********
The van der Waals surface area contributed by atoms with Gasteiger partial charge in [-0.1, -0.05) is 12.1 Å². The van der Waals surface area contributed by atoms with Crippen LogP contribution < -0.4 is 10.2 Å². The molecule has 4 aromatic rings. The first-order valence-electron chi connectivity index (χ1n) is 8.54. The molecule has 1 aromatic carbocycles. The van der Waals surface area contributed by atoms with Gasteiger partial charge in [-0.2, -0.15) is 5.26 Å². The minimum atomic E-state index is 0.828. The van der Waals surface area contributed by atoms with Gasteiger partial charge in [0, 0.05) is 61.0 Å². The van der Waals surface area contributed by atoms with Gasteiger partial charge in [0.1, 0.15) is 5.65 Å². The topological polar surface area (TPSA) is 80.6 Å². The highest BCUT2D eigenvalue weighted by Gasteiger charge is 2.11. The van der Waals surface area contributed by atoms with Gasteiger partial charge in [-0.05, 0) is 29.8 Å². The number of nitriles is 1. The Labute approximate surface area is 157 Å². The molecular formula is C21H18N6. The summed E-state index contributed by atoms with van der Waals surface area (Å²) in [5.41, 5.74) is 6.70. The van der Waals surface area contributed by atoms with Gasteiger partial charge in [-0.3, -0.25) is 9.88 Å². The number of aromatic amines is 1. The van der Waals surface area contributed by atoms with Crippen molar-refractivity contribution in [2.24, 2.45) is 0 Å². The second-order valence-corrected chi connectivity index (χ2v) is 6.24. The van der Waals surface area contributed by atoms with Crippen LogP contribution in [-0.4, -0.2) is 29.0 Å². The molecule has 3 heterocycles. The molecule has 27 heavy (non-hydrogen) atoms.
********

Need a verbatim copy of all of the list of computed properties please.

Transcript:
The van der Waals surface area contributed by atoms with Gasteiger partial charge in [-0.1, -0.05) is 12.1 Å². The van der Waals surface area contributed by atoms with Crippen LogP contribution < -0.4 is 10.2 Å². The molecule has 4 aromatic rings. The first-order valence-electron chi connectivity index (χ1n) is 8.54. The molecule has 1 aromatic carbocycles. The van der Waals surface area contributed by atoms with Gasteiger partial charge in [-0.2, -0.15) is 5.26 Å². The minimum atomic E-state index is 0.828. The van der Waals surface area contributed by atoms with Gasteiger partial charge in [0, 0.05) is 61.0 Å². The van der Waals surface area contributed by atoms with Gasteiger partial charge in [0.1, 0.15) is 5.65 Å². The topological polar surface area (TPSA) is 80.6 Å². The highest BCUT2D eigenvalue weighted by Gasteiger charge is 2.11. The van der Waals surface area contributed by atoms with Gasteiger partial charge in [-0.05, 0) is 29.8 Å². The number of nitriles is 1. The Labute approximate surface area is 157 Å². The molecular formula is C21H18N6. The summed E-state index contributed by atoms with van der Waals surface area (Å²) in [5.41, 5.74) is 6.70. The van der Waals surface area contributed by atoms with Gasteiger partial charge in [-0.3, -0.25) is 9.88 Å². The number of aromatic amines is 1. The van der Waals surface area contributed by atoms with Crippen molar-refractivity contribution in [2.24, 2.45) is 0 Å². The second-order valence-corrected chi connectivity index (χ2v) is 6.24. The van der Waals surface area contributed by atoms with Crippen LogP contribution in [-0.4, -0.2) is 29.0 Å². The molecule has 3 heterocycles. The molecule has 27 heavy (non-hydrogen) atoms.